We are having plenty of fruit and melons here, but they command very exhorbitant prices. The peaches and pears are very fine.

Uncle Sam is fast selling off his surplus property in and about Louisville. If he could persuade the do-nothing officers to resign a little faster, he would be better off. But some people go on the principle of – “If you get a good thing save it.” I haven’t heard of any Quartermaster’s letting go their holds on the public teat in these parts.

Gen. Logan is now without a command. He reported to Gen. Palmer, commanding Department of Kentucky, the other day, and said the Army of the Tennessee was no more.

Yours,                                                                          T.

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To Correspondents.

            W. W. S., Big Neck, Ill. – On making out a new subscription book your name was accidentally omitted. It is now all right.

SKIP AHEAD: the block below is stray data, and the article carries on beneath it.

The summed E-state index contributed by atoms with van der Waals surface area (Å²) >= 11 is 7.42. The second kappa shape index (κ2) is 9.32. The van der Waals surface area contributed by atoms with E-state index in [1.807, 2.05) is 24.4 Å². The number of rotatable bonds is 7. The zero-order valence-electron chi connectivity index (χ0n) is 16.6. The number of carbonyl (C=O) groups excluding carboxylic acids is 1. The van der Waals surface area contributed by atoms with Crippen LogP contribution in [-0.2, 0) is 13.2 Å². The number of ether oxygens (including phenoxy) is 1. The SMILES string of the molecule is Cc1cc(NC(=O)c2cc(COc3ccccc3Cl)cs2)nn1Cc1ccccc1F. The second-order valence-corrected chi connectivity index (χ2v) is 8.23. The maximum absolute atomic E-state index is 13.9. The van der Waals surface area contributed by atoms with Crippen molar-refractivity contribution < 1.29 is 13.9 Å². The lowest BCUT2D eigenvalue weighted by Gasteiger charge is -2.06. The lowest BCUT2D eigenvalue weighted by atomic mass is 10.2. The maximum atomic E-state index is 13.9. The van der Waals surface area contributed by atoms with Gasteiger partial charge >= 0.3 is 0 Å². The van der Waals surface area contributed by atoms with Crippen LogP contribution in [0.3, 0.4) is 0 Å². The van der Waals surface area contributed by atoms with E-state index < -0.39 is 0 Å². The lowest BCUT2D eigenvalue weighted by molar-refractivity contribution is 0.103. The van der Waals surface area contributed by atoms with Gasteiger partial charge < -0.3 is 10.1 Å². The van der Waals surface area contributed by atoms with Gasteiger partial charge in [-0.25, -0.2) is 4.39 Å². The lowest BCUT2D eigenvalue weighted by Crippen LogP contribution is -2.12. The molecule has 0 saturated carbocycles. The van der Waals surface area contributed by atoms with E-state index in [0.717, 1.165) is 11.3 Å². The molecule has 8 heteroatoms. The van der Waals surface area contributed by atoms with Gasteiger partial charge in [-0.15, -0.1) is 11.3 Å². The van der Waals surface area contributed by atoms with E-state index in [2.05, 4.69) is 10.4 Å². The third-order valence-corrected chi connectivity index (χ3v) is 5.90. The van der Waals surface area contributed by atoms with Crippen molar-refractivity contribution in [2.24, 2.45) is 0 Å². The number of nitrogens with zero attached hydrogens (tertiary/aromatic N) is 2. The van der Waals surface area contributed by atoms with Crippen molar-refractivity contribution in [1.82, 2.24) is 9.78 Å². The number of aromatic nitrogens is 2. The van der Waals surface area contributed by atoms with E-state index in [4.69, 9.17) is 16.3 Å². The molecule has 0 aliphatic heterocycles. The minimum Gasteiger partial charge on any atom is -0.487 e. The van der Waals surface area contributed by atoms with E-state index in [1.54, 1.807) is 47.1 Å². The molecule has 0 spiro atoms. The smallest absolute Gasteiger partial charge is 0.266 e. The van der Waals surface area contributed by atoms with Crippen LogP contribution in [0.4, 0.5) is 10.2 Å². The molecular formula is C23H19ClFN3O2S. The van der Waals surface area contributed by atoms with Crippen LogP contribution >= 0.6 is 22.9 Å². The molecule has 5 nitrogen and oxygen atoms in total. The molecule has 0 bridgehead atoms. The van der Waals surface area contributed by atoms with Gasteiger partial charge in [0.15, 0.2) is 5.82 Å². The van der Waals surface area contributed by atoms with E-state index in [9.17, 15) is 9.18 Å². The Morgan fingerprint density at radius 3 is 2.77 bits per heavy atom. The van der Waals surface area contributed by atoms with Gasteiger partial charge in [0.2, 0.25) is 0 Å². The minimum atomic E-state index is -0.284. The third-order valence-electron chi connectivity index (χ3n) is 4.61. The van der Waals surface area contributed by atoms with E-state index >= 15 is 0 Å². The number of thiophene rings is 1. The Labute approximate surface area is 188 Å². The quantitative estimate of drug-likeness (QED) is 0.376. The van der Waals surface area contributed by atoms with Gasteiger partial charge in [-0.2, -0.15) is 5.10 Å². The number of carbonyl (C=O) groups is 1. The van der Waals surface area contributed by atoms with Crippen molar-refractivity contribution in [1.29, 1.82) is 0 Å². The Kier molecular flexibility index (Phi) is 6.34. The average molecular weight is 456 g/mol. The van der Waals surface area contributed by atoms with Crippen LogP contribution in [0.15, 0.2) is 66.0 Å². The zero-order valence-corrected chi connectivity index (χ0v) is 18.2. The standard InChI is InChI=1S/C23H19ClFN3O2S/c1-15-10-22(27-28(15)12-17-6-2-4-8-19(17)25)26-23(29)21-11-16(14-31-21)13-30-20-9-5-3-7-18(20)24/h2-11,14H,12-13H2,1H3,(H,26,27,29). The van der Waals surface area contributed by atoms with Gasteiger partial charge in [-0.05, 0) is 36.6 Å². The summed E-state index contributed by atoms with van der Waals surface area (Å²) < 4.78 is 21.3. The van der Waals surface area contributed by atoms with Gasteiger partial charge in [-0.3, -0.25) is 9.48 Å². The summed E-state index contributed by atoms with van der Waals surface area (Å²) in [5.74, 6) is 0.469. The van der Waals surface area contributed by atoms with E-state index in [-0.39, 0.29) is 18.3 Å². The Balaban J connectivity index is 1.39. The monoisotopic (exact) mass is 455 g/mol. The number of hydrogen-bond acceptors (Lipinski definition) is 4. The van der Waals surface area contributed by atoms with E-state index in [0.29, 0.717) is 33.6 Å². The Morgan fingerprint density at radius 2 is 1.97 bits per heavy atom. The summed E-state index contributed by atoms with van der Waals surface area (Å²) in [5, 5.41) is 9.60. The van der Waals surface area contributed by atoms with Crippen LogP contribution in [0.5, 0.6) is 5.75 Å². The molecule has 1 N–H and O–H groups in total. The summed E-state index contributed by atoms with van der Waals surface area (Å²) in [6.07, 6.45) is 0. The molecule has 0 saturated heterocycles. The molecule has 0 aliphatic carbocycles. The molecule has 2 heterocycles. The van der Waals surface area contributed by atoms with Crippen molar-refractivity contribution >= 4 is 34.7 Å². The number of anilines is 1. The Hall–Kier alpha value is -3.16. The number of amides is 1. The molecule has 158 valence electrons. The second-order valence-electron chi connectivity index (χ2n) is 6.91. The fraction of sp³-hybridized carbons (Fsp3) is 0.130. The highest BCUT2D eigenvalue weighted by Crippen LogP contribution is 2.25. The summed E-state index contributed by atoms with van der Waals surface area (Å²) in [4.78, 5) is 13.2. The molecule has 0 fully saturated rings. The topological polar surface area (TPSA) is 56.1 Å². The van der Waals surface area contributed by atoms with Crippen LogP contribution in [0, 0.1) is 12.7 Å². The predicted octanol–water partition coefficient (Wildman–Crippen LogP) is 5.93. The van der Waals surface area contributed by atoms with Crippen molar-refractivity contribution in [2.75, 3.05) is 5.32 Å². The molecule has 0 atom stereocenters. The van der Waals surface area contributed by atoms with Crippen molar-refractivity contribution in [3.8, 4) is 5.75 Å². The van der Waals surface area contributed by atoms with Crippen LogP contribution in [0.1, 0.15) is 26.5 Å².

A. E. T., Dixon, Ill. – Your letter was received. The name of S. T. M. was found to be all right. Accept our thanks for your kindness.

W. H. T., Big Neck, Ill. – Thank you for the remembrance of the old score. We have quite a long list who seemed to have forgotten us in that respect. We comply with your request and refer you to our published terms.

H. R. H., Mendon, Ill. – The lines on the death of the President are too faulty for publication. The sentiment is very good but the expression is not.

U. B., Mendon, Ill. – This correspondent writes us respecting his dog which was discovered on Sunday morning last to be suffering from hydrophobia, and was thereupon killed. He neglects to sign his name in full as required by our rules.

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            → We give place this week to a letter from Serg’t Thos. M. Scott in reply to the letter from Col. Vernon, published a few weeks since. We are sorry to see the bitterness of feeling which has been developed in this controversy, but we could not in justice deny the use of our columns to Mr. Scott.

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            → Dr. D. M. Creel, of Industry, sends us word that he forwarded to us by mail two dollars as subscription money for the Journal. We have never received it. We should be sorry to believe that any one has been tampering with the mail between here and Industry, and we hope to hear that the missing letter has been found.